This year, Toronto’s Royal Winter Fair will again achieve equal representation among the chefs who are leading classes at the Burnbrae Farms Culinary Academy. Jasmine Baker, president of For the Love of Food, and chef Trevor Lui oversee the hands-on cooking classes featuring top chefs and local ingredients. "When a landmark event in its 97th year is willing to adopt this mandate, it's hopeful," says Baker, "I want people to know it's not difficult."
When asked who's championing gender equity, Baker points straight to the top of the organization to the Royal Winter Fair's CEO, Charlie Johnstone. In his fifth year with the fair, he's what women call an ally, putting his values into practice and inspiring the community to succeed. According to the Harvard Business Review, ally leaders "work to end prejudice in their personal and professional lives, and relinquish social privileges conferred by their group status through their support of non-dominant groups."
Johnstone wants to work in a progressive organization. "We're evolving, and that includes our board of directors and the different disciplines at the fair," he says.
The goal is partially data-driven. Each year, The Royal gets a picture of attendees and then commits to represent them. The ten-day event has 300,000 visitors, of which 60 per cent are women. Twenty thousand students come in from elementary and post-secondary schools across the province. "Young people can imagine a career path when they see themselves represented by the chefs and farmers," says Johnstone. "Part of our responsibility is to create awareness."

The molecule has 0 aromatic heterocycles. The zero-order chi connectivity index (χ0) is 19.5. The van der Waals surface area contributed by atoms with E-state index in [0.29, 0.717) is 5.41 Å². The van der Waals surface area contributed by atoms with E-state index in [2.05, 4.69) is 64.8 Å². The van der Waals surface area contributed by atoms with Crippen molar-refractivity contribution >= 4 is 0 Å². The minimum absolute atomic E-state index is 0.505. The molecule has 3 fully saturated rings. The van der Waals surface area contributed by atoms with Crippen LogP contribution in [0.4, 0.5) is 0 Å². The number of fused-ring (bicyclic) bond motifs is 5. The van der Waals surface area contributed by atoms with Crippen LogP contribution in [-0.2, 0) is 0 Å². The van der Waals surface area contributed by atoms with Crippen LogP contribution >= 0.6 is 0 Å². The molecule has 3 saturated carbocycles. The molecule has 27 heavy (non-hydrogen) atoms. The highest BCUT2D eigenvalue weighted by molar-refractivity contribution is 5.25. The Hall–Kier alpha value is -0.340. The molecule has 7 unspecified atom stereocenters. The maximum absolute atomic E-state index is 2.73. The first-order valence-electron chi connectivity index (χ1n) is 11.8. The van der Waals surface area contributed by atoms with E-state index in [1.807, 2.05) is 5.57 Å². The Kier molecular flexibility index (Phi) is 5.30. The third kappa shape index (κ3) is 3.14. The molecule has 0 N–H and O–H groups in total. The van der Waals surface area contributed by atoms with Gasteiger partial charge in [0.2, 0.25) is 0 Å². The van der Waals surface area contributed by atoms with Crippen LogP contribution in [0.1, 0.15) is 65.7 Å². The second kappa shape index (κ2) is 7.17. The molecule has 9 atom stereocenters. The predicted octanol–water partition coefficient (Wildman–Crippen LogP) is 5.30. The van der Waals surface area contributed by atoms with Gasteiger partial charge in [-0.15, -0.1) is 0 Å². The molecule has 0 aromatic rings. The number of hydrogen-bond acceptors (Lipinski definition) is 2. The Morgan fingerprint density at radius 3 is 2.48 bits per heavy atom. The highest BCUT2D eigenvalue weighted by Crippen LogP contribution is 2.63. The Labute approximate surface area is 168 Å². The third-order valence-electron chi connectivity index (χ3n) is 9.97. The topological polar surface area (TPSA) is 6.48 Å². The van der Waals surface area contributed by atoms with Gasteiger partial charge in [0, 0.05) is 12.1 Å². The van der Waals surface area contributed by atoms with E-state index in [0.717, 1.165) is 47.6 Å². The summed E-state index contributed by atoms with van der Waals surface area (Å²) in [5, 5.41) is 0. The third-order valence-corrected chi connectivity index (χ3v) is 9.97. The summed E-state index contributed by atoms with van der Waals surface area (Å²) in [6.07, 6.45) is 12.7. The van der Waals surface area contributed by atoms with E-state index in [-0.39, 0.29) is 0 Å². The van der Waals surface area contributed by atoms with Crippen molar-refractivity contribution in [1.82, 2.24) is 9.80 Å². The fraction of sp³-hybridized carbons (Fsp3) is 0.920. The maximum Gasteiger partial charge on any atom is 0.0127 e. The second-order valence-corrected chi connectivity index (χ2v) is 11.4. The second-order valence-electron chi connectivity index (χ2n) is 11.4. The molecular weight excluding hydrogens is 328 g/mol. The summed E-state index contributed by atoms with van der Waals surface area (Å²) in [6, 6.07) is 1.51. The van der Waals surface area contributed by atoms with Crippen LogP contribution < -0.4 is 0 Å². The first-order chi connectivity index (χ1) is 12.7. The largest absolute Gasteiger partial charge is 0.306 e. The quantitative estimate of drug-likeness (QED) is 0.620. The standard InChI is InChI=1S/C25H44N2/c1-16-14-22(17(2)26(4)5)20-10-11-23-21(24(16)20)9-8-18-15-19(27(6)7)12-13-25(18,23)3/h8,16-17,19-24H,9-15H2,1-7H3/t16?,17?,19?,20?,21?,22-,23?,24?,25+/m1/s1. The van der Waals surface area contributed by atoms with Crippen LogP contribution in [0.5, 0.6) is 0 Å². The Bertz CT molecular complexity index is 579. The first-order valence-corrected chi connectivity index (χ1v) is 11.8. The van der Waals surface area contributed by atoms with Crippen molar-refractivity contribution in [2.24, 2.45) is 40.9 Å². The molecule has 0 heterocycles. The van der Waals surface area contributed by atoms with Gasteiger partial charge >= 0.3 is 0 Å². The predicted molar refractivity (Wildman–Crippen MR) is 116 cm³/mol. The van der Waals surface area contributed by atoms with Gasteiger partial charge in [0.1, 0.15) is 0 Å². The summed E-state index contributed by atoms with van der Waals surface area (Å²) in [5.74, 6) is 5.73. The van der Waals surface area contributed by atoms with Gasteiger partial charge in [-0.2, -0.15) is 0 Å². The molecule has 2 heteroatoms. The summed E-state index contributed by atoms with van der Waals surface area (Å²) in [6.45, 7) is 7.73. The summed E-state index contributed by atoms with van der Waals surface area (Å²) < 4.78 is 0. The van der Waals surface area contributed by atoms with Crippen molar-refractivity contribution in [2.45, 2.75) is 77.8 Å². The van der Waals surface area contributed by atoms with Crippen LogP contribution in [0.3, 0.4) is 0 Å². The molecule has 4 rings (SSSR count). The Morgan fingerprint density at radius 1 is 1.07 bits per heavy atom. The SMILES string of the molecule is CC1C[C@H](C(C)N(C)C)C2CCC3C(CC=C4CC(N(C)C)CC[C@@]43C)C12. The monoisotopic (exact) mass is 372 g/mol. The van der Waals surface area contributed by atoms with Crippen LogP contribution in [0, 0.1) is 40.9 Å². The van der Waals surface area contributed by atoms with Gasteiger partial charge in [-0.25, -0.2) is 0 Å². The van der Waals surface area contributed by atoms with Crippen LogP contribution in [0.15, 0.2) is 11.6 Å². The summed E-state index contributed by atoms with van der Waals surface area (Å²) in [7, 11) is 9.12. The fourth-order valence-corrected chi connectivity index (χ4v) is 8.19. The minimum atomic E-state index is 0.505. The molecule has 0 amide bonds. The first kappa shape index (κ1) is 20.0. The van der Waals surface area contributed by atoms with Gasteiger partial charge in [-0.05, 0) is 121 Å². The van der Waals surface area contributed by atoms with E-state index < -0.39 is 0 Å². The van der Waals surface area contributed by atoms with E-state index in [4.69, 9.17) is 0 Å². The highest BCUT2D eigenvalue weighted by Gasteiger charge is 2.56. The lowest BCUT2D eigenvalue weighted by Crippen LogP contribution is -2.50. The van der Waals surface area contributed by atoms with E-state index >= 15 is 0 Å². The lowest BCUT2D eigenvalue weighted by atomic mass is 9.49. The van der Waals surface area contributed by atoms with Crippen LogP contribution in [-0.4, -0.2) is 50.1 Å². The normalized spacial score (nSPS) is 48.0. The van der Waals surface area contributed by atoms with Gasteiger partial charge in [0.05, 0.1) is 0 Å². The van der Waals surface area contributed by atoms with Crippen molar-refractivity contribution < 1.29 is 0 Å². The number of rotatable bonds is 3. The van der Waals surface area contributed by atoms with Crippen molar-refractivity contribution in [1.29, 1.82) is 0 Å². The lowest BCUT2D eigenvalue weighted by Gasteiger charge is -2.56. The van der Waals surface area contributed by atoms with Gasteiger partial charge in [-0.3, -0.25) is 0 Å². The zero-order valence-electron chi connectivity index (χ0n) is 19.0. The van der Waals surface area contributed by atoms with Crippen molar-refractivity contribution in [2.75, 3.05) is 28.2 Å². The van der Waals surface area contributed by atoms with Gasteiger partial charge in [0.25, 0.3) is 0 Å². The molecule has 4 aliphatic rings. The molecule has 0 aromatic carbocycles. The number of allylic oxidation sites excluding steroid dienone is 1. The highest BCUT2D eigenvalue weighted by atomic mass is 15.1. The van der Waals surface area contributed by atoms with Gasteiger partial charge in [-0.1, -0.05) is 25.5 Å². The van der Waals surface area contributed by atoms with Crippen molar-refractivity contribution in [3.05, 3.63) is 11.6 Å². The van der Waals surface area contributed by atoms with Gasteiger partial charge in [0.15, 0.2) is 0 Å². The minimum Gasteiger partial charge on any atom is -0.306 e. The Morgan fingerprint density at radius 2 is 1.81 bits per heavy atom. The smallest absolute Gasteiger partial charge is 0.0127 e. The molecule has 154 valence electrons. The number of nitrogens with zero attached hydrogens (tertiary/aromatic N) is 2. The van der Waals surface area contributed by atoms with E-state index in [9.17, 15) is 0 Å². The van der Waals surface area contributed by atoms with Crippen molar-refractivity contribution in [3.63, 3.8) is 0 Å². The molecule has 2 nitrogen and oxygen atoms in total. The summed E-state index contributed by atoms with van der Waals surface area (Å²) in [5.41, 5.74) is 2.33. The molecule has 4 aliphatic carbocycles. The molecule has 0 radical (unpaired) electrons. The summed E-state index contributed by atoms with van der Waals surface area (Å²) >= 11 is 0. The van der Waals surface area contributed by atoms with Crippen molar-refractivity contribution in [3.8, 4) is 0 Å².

With women leading half of the 46 cooking classes, executive chefs like Renée Bellefeuille of the AGO and La-toya Fagon of Twist Catering will share their skills and talent with the public. The participating chefs have gone one step further, agreeing to a set fee. Celebrity chefs who normally receive $3,000 to lead a class are accepting $875.
"Together, we will shine a big bright light on pay equity as we work together to level the playing field," says Baker.
Achieving equity at a large and prestigious event can have a trickle-down effect. It’s a means to measure the diversity of chefs at the next big Canadian culinary event. Gender equity is a game changer when leaders make it their mission to achieve. Where to start is simple: "We want the Royal Winter Fair to reflect today's society," says Johnstone.